Discussion



GCT is a type of sex cord–stromal tumor of ovary. With an incidence of about 0.58–1.6 per 100,000 women per year, it contributes to <5% of ovarian tumors.[1]

Some characteristic features of GCTs in contrast to the more common epithelial tumors include affecting younger age group, features of hyperestrogenism, detection at early stage, and good prognosis with surgical cure.[1] It is also a differential diagnosis of isosexual precocious puberty. Initial symptoms may be nonspecific like pain abdomen or distension. About 30% of patients in reproductive age group present with menstrual disturbances, as seen in our patient.[1]

Adult variety of GCT is generally seen in the premenopausal or early postmenopausal women and the median age of diagnosis is 51 years, although it has been reported from 9 to 93 years, our patient being 29 years.[2] Physical examination may reveal a pelvic mass, as was seen in our patient.

Ultrasonography is nonspecific and may show a unilateral echogenic cystic or solid mass, with no papillary projections and thickened endometrium.[3] Serum inhibin B, sAMH, and 17B estradiol may help in indicating toward the underlying pathology. Inhibin B has a reported sensitivity of up to 89% and specificity of almost 100%.[4] AMH is also a reliable tumor marker with sensitivity between 76% and 100%.[5] Our patient also had high inhibin B and sAMH values. sAMH and inhibin B are also useful for posttreatment follow-up and detection of tumor recurrence. Preoperative workup must include endometrial biopsy as endometrial hyperplasia is found in 25%–50% of cases, whereas endometrial carcinoma has been seen in 5%–13% of cases.[6] Final diagnosis is made on histopathology.

Surgery is the primary treatment modality. When fertility preservation is not desired, staging laparotomy through midline vertical incision involves total abdominal hysterectomy and bilateral salpingo-oophorectomy, exploration of peritoneal cavity, washings for cytology, multiple peritoneal biopsies, and omentectomy. Routine lymphadenectomy is not shown to improve survival.[7] In young patients with Stage 1a tumor, unilateral salpingo-oophorectomy is a feasible option.[8] As bilaterality is encountered in <2% patients, wedge biopsy of contralateral ovary is controversial. Complete surgery, although not imperative, can be considered after childbearing.[8]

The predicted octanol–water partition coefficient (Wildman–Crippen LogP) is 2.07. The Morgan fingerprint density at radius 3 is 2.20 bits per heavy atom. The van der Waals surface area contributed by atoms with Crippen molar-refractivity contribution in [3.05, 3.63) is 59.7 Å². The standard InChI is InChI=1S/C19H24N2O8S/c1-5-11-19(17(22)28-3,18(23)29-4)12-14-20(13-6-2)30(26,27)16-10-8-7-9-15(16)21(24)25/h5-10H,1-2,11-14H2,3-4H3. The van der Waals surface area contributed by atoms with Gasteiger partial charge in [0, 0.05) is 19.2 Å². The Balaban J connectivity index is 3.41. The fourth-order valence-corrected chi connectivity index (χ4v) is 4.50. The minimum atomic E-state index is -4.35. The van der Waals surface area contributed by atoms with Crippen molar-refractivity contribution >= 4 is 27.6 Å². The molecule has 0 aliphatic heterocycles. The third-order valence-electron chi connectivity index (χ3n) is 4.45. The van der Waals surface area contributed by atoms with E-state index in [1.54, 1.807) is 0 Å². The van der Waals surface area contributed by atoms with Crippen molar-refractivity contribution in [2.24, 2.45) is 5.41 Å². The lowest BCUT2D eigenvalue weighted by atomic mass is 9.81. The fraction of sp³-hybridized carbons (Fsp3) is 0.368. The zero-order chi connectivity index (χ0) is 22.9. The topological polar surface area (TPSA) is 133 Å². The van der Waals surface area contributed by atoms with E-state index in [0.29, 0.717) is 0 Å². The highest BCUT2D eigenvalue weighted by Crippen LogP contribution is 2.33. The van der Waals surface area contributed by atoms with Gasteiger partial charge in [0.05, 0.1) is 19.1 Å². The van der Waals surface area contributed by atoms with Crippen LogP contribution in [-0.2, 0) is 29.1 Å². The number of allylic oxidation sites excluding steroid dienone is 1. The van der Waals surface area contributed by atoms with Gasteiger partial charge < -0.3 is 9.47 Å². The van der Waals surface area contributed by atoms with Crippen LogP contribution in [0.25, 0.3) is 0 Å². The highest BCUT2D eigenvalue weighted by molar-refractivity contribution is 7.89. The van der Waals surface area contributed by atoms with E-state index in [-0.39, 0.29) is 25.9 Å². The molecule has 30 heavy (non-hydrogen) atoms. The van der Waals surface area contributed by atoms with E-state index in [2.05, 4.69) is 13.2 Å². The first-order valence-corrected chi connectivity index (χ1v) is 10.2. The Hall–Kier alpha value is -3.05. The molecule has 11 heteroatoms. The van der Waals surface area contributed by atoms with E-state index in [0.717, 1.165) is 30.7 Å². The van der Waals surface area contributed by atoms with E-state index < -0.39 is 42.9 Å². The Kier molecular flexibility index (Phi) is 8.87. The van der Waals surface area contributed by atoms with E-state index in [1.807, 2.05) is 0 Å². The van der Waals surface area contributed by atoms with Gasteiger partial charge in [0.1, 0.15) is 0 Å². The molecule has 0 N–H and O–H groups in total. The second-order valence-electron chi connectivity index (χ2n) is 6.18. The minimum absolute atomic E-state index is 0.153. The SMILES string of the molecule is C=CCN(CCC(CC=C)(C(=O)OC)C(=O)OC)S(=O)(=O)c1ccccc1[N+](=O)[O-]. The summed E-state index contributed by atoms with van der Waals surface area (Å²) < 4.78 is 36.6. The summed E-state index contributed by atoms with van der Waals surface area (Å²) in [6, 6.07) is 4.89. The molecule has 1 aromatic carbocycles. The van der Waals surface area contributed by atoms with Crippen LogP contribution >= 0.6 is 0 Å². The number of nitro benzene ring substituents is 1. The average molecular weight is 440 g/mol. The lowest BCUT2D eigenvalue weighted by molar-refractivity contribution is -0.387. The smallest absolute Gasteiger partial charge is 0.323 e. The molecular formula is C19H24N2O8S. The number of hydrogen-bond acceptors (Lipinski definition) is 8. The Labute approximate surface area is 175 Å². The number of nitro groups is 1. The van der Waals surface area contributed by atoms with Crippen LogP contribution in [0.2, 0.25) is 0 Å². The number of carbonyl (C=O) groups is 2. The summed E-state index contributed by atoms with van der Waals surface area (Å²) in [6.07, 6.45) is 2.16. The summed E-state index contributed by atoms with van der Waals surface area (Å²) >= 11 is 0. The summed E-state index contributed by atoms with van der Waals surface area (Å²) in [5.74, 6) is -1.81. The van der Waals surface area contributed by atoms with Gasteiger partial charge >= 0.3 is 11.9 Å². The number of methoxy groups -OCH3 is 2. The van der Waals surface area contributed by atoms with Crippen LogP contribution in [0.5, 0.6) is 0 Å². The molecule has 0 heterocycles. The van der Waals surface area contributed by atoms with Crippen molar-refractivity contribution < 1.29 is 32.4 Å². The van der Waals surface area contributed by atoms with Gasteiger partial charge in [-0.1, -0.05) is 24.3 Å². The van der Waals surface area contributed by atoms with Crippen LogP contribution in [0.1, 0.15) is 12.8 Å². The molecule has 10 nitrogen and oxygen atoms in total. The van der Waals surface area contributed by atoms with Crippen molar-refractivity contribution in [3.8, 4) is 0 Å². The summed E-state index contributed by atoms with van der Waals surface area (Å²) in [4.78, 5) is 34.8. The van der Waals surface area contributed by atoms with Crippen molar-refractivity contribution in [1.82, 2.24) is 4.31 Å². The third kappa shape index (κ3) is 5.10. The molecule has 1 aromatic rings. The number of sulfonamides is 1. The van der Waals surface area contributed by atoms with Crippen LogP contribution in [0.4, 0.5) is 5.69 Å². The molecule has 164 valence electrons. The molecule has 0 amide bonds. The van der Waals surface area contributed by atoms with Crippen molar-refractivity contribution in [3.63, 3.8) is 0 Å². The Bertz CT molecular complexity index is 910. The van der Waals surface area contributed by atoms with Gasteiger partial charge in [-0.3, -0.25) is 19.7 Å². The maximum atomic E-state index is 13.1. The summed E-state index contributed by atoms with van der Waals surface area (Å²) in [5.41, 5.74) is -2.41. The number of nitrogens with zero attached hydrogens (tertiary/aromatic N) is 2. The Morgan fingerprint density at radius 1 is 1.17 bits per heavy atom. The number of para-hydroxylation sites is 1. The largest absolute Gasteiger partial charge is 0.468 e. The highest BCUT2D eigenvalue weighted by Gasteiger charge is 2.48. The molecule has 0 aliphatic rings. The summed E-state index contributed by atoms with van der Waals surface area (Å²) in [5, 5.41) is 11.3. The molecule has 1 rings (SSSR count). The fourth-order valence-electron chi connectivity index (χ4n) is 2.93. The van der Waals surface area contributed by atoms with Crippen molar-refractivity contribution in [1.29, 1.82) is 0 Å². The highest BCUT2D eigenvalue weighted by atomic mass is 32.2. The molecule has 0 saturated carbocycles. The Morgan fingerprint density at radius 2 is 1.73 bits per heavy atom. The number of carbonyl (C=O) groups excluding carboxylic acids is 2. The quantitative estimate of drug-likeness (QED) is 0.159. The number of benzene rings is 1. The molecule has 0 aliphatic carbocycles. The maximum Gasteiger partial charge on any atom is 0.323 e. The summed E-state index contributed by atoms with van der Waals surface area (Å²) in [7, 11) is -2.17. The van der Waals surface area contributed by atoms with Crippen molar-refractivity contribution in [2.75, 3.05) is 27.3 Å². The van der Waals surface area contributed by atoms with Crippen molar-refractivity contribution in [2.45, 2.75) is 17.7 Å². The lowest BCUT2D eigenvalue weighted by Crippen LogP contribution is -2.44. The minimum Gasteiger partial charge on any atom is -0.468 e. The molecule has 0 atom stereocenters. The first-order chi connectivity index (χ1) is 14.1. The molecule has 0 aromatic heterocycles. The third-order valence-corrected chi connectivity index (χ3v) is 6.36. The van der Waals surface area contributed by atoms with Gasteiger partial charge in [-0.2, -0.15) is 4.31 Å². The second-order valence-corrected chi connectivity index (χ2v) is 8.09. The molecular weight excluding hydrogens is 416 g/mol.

A decrease in 25-year survival from 86% in patients with Stage Ia disease to 60% in patients with Stage Ic has been reported.[6] In a recent study by Park et al., the 5-year disease-free survival and overall survival rates in early stage (Stage I and II) disease were 89% and 99%, respectively, whereas, in advanced stage (Stage III and IV) disease, it was 72% and 80%, respectively.[9]

As patients with early stage disease (Stage I and II) have a very good prognosis, postoperative treatment is usually not required. Some studies have shown that patients with Stage Ic disease with poor prognostic factors such as large tumor size, high mitotic index, tumor rupture, or incomplete staging have a higher chance of relapse and may benefit with postoperative treatment.[10] Platinum-based chemotherapy (bleomycin, etoposide, and cisplatin) for 6 cycles is most commonly used for adjuvant chemotherapy in advanced stage. The response rates have varied from 60% to 93% and duration of response 5–58 months.[9] Radiation is not routinely recommended for treatment of primary tumor.[11]

Lifelong follow-up with clinical examination, ultrasound, and inhibin measurement is recommended as recurrences are late. For recurrent disease, combined modality of treatment, usually involving debulking of the disease followed by radiation or chemotherapy, is the norm and may prolong the DFS.[12] Hormonal therapies such as medroxyprogesterone acetate, megestrol acetate, tamoxifen, aromatase inhibitors, and gonadotropin-releasing hormone agonists have been tried for recurrent and advanced disease but with varied success.[6]

 Conclusion



GCT is indolent tumors which should be considered as differential diagnosis in infertility patients resistant to ovulation induction. Survival rates are high with primary treatment in early stages. Long-term surveillance is essential to detect late recurrences.

Declaration of patient consent

The authors certify that they have obtained all appropriate patient consent forms. In the form, the patient has given her consent for her images and other clinical information to be reported in the journal. The patient understands that name and initial will not be published and due efforts will be made to conceal identity, but anonymity cannot be guaranteed.

Financial support and sponsorship

Nil.

Conflicts of interest

There are no conflicts of interest.